RICHMOND, Va. -- Following a Tuesday night shooting that killed a mother and a three-month-old, Richmond Public School's Superintendent is taking a stand for the safety of students.
Jason Kamras shared a tweet on Wednesday morning, saying that the incident left him well past heartbroken.
To my knowledge, we haven’t lost any students to COVID. Thank god. But in same timeframe, we’ve lost nearly 10 to gun violence. Number goes up to many dozens since I became Supt. I’m well past heartbroken. I’m angry. We have to figure out how to stop this.
A 29-year-old woman, a 15-year old girl and an 11-year-old girl were also injured in Tuesday's shooting outside the Belt Atlantic apartments. Both the 15-year-old and 11-year-old are RPS students. Kamras said the shooting is evidence that more must be done to address the problem.
"Thank God none of our kids have died from COVID but many have died from gun violence. And we haven't done the same thing in response," Kamras said.
Since the beginning of 2021, seven children under the age of 18 have been involved in shooting incidents, four fatally, in the City of Richmond, according to an archival article search.
"As a superintendent, but also as a father, these shootings and the deaths you know, they do more than break my heart, they frankly have just made me angry, you know, angry that a mom and her three-month-old baby are now going to have a funeral," Kamras said.
Kamras said that in regards to how to address the issue of gun violence, there isn't just one simple answer. He offered solutions as making it harder to obtain guns and addressing the reasons why people are trying to resolve problems with gunfire.
"Whether that is mental health support or investing more in education or social services or housing or whatever the case may be, we have to attack some of the underlying issues that lead people to come to their breaking point," Kamras said.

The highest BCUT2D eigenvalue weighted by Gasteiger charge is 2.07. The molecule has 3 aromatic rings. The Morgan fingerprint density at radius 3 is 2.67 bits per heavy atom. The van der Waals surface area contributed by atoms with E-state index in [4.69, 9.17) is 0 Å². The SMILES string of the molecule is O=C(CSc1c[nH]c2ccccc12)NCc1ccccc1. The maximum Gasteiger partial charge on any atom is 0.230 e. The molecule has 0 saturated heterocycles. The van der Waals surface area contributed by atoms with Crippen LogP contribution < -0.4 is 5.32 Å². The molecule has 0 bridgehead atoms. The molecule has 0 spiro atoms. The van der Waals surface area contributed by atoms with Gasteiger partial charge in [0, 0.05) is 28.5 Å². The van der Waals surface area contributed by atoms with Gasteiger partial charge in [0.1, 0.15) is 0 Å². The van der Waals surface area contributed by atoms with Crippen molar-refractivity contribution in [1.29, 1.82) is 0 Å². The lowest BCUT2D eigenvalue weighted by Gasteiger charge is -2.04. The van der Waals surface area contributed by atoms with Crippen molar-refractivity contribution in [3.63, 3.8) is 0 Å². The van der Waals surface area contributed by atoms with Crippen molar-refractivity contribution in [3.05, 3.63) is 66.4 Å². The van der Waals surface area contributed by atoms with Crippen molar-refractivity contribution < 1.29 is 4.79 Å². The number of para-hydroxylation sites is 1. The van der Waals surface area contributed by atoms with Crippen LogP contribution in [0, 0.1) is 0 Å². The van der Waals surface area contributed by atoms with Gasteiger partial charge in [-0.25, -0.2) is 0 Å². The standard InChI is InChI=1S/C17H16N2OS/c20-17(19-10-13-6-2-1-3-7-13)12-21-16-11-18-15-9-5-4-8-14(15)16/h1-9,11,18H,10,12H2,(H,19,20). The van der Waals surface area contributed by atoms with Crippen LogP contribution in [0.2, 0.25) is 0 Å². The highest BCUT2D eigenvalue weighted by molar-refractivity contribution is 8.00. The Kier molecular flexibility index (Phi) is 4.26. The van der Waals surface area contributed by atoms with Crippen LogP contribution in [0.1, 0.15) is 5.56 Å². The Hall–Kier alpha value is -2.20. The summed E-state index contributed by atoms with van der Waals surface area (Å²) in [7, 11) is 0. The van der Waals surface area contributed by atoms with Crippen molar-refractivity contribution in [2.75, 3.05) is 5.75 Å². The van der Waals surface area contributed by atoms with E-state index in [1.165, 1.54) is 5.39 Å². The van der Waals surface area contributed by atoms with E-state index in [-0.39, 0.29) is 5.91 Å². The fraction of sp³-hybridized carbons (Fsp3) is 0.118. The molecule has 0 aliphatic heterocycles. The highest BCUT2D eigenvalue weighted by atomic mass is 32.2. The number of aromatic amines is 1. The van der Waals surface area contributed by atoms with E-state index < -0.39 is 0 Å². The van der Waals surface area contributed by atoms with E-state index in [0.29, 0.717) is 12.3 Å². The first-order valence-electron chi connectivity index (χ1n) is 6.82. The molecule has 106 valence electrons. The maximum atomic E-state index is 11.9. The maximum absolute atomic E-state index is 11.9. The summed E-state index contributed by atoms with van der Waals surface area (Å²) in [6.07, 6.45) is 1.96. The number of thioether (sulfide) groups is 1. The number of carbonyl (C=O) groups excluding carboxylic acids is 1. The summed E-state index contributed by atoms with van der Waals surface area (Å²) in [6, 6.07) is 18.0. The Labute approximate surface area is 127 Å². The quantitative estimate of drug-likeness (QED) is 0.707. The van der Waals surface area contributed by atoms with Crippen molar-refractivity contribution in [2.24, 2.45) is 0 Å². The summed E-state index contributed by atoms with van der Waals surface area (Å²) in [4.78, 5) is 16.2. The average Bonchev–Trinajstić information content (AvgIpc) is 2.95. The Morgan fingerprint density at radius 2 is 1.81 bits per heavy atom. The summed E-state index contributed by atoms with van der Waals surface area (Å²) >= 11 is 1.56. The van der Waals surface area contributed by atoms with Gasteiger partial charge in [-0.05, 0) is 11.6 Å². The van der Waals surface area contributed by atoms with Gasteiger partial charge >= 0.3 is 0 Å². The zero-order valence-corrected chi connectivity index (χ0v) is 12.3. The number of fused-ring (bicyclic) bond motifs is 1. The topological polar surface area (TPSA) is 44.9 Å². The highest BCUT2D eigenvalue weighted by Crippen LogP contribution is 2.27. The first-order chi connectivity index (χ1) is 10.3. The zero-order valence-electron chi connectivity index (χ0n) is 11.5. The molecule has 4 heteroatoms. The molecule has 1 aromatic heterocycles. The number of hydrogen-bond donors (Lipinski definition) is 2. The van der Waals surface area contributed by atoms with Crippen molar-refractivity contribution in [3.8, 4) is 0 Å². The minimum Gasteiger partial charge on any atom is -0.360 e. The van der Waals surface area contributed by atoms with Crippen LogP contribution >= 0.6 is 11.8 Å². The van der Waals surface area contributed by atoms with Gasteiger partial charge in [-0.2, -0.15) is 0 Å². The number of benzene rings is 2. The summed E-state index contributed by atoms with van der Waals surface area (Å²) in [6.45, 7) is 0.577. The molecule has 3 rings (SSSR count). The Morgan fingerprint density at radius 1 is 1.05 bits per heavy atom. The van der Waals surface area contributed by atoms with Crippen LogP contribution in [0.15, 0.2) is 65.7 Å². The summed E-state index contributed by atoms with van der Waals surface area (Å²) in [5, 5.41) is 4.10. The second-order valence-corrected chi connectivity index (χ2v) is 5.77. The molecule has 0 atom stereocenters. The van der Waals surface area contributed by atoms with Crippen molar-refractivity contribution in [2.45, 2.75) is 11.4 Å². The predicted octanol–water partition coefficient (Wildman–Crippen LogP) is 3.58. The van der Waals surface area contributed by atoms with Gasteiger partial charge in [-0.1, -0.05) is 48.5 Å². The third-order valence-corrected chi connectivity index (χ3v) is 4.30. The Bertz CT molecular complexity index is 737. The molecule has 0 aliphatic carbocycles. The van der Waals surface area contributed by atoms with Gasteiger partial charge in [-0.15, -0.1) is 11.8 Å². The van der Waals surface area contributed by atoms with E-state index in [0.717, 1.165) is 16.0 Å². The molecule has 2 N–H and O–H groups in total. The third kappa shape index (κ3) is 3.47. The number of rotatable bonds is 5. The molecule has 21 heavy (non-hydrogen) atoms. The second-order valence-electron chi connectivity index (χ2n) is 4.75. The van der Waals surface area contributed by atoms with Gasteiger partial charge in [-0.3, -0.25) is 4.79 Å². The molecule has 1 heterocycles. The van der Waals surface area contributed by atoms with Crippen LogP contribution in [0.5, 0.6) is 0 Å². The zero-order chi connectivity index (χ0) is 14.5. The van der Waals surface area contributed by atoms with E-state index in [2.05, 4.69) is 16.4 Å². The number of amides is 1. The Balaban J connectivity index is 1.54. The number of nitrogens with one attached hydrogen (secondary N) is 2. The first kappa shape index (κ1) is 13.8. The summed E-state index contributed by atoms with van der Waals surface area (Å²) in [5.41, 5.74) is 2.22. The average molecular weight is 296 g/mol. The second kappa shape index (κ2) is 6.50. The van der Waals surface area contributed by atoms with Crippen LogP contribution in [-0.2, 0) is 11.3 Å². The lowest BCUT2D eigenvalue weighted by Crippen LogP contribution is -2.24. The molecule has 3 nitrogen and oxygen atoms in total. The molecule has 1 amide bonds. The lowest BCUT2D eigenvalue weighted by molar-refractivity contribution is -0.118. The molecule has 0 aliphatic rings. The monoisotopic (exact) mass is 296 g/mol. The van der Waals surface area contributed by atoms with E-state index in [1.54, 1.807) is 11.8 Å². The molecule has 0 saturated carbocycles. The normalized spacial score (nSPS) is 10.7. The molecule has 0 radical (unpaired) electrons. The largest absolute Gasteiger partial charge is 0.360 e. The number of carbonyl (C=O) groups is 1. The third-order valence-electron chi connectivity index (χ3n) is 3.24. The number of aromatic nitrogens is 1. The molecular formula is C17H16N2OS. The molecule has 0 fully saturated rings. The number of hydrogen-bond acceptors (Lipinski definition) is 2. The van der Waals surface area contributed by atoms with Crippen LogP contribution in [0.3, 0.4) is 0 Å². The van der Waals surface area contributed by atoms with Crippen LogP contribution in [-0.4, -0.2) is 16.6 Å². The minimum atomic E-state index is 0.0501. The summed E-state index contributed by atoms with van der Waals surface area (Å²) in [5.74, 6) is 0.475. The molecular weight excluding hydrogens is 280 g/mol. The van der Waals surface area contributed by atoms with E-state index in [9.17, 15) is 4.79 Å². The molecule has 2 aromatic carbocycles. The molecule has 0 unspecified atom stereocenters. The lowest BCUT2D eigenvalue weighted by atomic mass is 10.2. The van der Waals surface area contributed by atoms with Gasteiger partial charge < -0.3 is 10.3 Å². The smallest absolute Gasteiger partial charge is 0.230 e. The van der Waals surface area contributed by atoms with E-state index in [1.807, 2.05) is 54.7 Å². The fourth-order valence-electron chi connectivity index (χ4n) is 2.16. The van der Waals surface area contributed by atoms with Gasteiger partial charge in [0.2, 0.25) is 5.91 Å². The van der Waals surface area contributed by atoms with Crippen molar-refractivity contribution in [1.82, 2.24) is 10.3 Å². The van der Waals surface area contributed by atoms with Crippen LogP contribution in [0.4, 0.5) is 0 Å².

Kamras said that equipping RPS students with social and emotional skills is a pillar of their educational experience. However, he noted that while children may be learning these lessons in their classrooms, many adults need to be taught the same skills.
"Sadly, a lot of adults struggle with these things," Kamras said. "But they're just as important as reading and writing and math."
Due to the frequent presence of gun violence, Kamras said that RPS has put systems in place to support students if an incident takes place. The school district is supplied with a whole response team, psychologists, social workers and grief counselors to support students if something happens.
"You're gonna have kids who have to log on the next day and their friend was shot or their cousin died," Kamras said. "It's just unspeakable, unthinkable what so many of our young people are going through."
Kamras said that amid these tragedies, the school district is committed to protecting the physical and mental well-being of students.
"I assure you, my number one commitment is to keep our kids safe at all times," Kamras said.